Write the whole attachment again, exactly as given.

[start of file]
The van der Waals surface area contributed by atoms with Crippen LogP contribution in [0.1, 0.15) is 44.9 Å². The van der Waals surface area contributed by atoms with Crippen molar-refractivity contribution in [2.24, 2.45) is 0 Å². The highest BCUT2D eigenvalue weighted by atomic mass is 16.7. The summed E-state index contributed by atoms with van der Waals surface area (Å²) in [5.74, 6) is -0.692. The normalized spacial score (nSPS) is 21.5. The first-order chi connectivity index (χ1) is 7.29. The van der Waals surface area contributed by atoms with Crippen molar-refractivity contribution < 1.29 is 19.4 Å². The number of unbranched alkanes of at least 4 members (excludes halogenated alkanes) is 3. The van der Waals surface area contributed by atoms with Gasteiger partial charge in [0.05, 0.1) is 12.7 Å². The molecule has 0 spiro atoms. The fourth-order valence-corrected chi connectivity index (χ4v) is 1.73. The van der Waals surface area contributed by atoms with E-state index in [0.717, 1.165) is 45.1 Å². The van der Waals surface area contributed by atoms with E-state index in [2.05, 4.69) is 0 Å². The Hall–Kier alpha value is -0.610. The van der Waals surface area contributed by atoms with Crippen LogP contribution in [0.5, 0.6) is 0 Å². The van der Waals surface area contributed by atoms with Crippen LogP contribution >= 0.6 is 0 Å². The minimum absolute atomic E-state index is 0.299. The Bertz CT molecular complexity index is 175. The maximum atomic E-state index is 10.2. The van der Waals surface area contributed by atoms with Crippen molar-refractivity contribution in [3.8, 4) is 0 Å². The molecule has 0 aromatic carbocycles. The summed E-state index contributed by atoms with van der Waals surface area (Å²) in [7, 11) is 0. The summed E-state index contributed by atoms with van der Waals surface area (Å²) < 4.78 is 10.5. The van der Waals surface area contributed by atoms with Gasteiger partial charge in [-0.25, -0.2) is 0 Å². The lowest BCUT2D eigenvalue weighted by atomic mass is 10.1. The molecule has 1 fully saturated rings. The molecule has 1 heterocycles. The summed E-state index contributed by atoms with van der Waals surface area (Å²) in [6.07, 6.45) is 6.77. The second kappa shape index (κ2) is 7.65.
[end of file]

The van der Waals surface area contributed by atoms with Crippen LogP contribution in [0.1, 0.15) is 44.9 Å². The van der Waals surface area contributed by atoms with Crippen molar-refractivity contribution in [2.24, 2.45) is 0 Å². The highest BCUT2D eigenvalue weighted by atomic mass is 16.7. The summed E-state index contributed by atoms with van der Waals surface area (Å²) in [5.74, 6) is -0.692. The normalized spacial score (nSPS) is 21.5. The first-order chi connectivity index (χ1) is 7.29. The van der Waals surface area contributed by atoms with Crippen molar-refractivity contribution < 1.29 is 19.4 Å². The number of unbranched alkanes of at least 4 members (excludes halogenated alkanes) is 3. The van der Waals surface area contributed by atoms with Gasteiger partial charge in [0.05, 0.1) is 12.7 Å². The molecule has 0 spiro atoms. The fourth-order valence-corrected chi connectivity index (χ4v) is 1.73. The van der Waals surface area contributed by atoms with E-state index in [0.717, 1.165) is 45.1 Å². The van der Waals surface area contributed by atoms with E-state index in [2.05, 4.69) is 0 Å². The Hall–Kier alpha value is -0.610. The van der Waals surface area contributed by atoms with Crippen LogP contribution in [0.5, 0.6) is 0 Å². The van der Waals surface area contributed by atoms with Crippen LogP contribution >= 0.6 is 0 Å². The minimum absolute atomic E-state index is 0.299. The Bertz CT molecular complexity index is 175. The maximum atomic E-state index is 10.2. The van der Waals surface area contributed by atoms with Crippen molar-refractivity contribution in [3.8, 4) is 0 Å². The molecule has 0 aromatic carbocycles. The summed E-state index contributed by atoms with van der Waals surface area (Å²) in [7, 11) is 0. The summed E-state index contributed by atoms with van der Waals surface area (Å²) < 4.78 is 10.5. The van der Waals surface area contributed by atoms with Gasteiger partial charge in [-0.25, -0.2) is 0 Å². The lowest BCUT2D eigenvalue weighted by atomic mass is 10.1. The molecule has 1 fully saturated rings. The molecule has 1 heterocycles. The summed E-state index contributed by atoms with van der Waals surface area (Å²) in [6.07, 6.45) is 6.77. The second kappa shape index (κ2) is 7.65.